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“Woman, behold your son... behold your mother.”

March 26, 2016
On Good Friday afternoon, Fr. Thomas Rosica, CSB, preached the Tre Ore Ceremony of the Seven Last Words of Christ in St. James Cathedral in Seattle, Washington. Below is the third reflection based on John 19:25?27 : “Woman, behold your son... behold your mother.”
Third Word:
“Woman, behold your son... behold your mother.”
Standing by the cross of Jesus were his mother and his mother’s sister, Mary the wife of Clopas, and Mary of Magdala. When Jesus saw his mother and the disciple there whom he loved, he said to his mother, “Woman, behold your Son.”
Then he said to the disciple, “Behold your mother.”
And from that hour the disciple took her into his home.
John 19:25-27
According to the evangelist John, there are five people at the foot of the cross, of whom the most prominent are the mother of Jesus and the beloved disciple, two figures whose names are never given. These two people are historical figures but it is clear that John is interested in them for symbolic and theological reasons. This beloved disciple who is venerated by John's community more than any disciple of Jesus, even Peter, leader of the twelve, is left nameless, because he is to serve as a model for all those whom Jesus loves.
John is particularly interested in Jesus' words to his Mother and to the beloved disciple. Is Jesus' filial concern the main theme of this profound moment in the Fourth Gospel? Are we dealing with a historical and logistical question pertaining to the immediate departure of both the beloved disciple and the Mother from Calvary even before Jesus died? Should we understand, “and from that hour” to mean that Jesus died on the cross with not one of his own with Him at the last moment? Or should we understand the expression, "and from that hour" as an indication of the perpetuity of the disciple's care for the Mother of Jesus? Why is the Mother only referred to as “woman”? Can we assume that she was well known among Christians and would not have to be named? Finally, why did Jesus wait until the last moment, when He could hardly speak, to provide for the future of his Mother and her care by his best friend?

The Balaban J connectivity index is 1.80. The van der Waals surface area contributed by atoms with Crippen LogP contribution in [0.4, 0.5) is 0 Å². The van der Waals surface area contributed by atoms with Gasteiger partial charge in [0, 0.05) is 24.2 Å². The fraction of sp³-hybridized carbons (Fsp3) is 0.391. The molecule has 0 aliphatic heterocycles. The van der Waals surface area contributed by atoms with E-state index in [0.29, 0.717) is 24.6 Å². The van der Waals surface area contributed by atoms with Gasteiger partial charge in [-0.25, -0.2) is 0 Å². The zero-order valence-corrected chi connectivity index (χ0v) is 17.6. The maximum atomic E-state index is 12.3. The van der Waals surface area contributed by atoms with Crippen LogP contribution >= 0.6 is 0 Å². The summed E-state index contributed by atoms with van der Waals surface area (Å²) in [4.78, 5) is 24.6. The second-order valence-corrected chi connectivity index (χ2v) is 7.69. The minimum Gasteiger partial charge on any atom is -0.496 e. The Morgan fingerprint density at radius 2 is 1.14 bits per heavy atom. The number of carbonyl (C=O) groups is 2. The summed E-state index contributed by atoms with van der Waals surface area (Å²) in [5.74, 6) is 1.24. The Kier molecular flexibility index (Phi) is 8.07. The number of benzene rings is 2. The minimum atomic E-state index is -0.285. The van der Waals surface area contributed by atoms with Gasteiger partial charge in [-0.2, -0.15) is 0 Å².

The precise meaning of this incident is difficult to determine. At Calvary, the mother of the Lord experienced the full responsibility of her "yes" spoken to an angel in Nazareth years before. Before He dies, Jesus commits his beloved disciple to his Mother’s care and his Mother to that disciple’s care. “Behold your son!” “Behold your Mother!” In his last moments on earth, Jesus is concerned, not with his own condition, but with the accomplishment of his mission and with the welfare of those He leaves behind. Mary’s spiritual maternity begins at the foot of the cross. In the disciple who has been entrusted to her, Mary not only sees a dear friend of her son, but all disciples of Jesus who have now become her children in a radically new way. This new People of God is really the Church, and Mary is the Church in her maternal role of welcoming God's word and God's people as her own.
The Beloved Disciple welcomed the Mother of Jesus among his own, into his own community, into his most precious possessions, because He was able to recognize in this woman her great dignity in the community of believers and in the story of salvation. He not only welcomed her as Mother, but she welcomed him as son. This beloved disciple therefore became a true brother of the one hanging on the cross.